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I’m writing this in San Juan del Sur Nicaragua which will be our last stop in Nicaragua before heading for Costa Rica. At the end of the last post I thought I would start this one by talking about the border crossing into El Salvador but since then we have crossed into Honduras and Nicaragua and it’s better to summarise a little rather than speak about each one.
Essentially to cross a border with a motorbike you need to get your passport stamped out for country A then go to the customs building in country A and cancel your import permit after that cross the border into country B get your passport stamped and go to country B’s customs building to get an import permit. This all sounds pretty straight forward which it should be but this simple process has been wrapped in so much bureaucracy that on average we spend 3 to 4 hours completing it at each border. Although they punch information into a computer they still ask for three photocopies of things like the vehicle registration, your driving license, your passport (before and after being stamped by immigration!), and then after you receive paperwork from them they want photocopies of that too. Sometimes you might need a stamp on your permit from the police or the guy with a stamp who looks like a normal guy wandering around the border post… oh and don’t forget to make sure and get three copies of the permit before and after the stamp.
We just approach the border crossings with a relaxed attitude and don’t get stressed out by it all. Sometimes you make it to the front of a queue only to have a couple of guys come up and bash their way in on front of you stretching their arm as far as they can into the officials window waving paperwork in their face. These guys are the “helpers”, local guys who offer to do the process on your behalf for a price. They are so persistent when you arrive at a border crossing I can only compare them to a swarm of persistent flies that really want to land on your dinner and make you constantly wave your hand over it. Their main tactic is to tell you that it’s very hard to do the process and the officials will look for bribes. Usually their story also includes telling you that the guys on the border in the country that you’re going to are extremely corrupt, dishonest, and that we will surely get robbed by them too.
Saying no thank you is useless. My tactic now is to disarm them with their own game. When they tell me how dangerous and corrupt the impending border crossing is going to be I repeat the things they say to me with disbelief. They think they’re onto a sale then I tell them that all sounds great because I’m on an adventure and bribes, robbery and corruption are exactly the type of adventurous things I’m looking for and I can’t wait to try the process myself. I’ve managed to stave off a number of these helpers with that approach.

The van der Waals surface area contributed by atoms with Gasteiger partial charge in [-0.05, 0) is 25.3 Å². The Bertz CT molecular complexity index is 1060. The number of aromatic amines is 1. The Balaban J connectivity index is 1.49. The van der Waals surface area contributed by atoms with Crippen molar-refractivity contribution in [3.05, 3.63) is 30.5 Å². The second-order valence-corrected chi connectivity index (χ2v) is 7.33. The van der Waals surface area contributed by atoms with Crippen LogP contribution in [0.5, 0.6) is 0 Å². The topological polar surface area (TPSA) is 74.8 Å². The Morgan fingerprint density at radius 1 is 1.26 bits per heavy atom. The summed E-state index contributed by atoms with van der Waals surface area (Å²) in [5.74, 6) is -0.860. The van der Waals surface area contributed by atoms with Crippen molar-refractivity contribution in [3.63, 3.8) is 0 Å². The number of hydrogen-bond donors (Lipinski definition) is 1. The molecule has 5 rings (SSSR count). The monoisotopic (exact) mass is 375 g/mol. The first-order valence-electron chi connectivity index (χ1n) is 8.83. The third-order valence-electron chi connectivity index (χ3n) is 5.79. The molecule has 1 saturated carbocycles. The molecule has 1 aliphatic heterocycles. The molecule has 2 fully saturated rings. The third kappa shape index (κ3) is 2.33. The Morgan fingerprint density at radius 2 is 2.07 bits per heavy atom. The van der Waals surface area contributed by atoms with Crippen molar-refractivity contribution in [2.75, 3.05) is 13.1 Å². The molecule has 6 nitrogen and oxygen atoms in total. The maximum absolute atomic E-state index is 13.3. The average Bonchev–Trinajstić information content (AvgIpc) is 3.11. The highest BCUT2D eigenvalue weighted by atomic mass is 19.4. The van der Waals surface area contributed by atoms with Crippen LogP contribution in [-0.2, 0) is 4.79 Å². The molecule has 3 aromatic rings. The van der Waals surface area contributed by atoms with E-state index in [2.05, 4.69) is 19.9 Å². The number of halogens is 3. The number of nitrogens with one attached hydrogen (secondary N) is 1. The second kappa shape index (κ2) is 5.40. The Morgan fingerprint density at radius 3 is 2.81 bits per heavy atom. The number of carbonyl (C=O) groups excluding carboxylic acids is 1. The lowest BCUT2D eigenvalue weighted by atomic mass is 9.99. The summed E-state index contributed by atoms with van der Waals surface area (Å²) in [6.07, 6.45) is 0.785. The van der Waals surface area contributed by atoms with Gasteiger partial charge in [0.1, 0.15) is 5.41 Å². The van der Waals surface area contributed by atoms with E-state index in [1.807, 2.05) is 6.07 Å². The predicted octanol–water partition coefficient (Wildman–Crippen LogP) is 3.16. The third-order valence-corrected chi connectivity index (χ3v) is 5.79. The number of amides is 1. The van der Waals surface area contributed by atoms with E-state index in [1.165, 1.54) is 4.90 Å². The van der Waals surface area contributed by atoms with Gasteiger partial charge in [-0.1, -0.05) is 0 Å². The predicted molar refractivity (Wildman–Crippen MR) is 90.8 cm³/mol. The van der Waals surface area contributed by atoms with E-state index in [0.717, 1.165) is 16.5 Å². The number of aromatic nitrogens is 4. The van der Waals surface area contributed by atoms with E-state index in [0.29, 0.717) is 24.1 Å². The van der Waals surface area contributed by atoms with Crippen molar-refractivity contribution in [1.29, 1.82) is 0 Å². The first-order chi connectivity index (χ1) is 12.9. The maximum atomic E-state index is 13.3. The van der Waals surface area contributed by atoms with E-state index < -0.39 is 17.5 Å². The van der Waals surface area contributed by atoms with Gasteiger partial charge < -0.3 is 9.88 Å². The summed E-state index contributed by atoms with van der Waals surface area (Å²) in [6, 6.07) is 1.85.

I should add that the only dishonesty or bad behavior we have found at border crossings has come from these helpers or the money changers. Official staff have always been professional and helpful and they do their best with the mess of red tape that their countries border crossing processes have evolved into. Sometimes they have a sense of humour too. We crossed the Nicaraguan border with Dave and Phil, Dave is from Australia and one customs officials (actually he was the guy with the stamp) noticed this. As we were standing at the counter waiting for our permits to be processed by his colleague he pulled up a chair next to her and proceeded to type something into the computer. He suddenly swung the monitor around and pointed at Dave then at the screen. He had gone to Google images and found a picture of a Kangaroo lying down on a beach posing like a woman in a bikini shoot. We all looked at each other and fake laughed not sure how to react. Then he swung the monitor back around typed something else and swung it back to us. Now there was a woman in a bikini with the kangaroo in the same picture. Fake laugh evolved to uneasy chuckle, we were beginning to wonder where this was going. Again the monitor went to him and he started typing. We all looked apprehensively at each other. The monitor was swung around, the official was now pointing at a picture of ABBA and pointing at Dave. We tried to explain that ABBA come from Sweden not Australia but before we made any headway the official had already started playing Fernando over the computer speakers from YouTube. The next hour was spent completing our paperwork to a backdrop of ABBA’s greatest hits.
Every time I write something for the blog I realise that it only represents 2% of what we have actually seen and experienced. There are countless more stories like this that I just don’t have time to tell in a blog post.
We had a great time in El Salvador. After crossing the border we drove straight to San Salvador to meet Mario and Fernanda who we ended up staying with for a few days. Months ago on a ferry going to Vancouver Island we met Sara and Dan two other motorcycle travelers who had already been through Central America and they are the ones who put us in contact with Mario and Fernanda. During our stay we visited the San Salvador Volcano and Mario’s coffee plantation. We also went on a couple of rides and I was able to change the oil in my forks at MotoRider San Salvador. Our host’s hospitality went above and beyond, one day Fernanda presented real German Wurst for lunch, she even cooked it in beer as she had checked with a local chef what way she should cook it best. After San Salvador we went to the beach for a few days where we relaxed a bit before heading for Nicaragua via Honduras.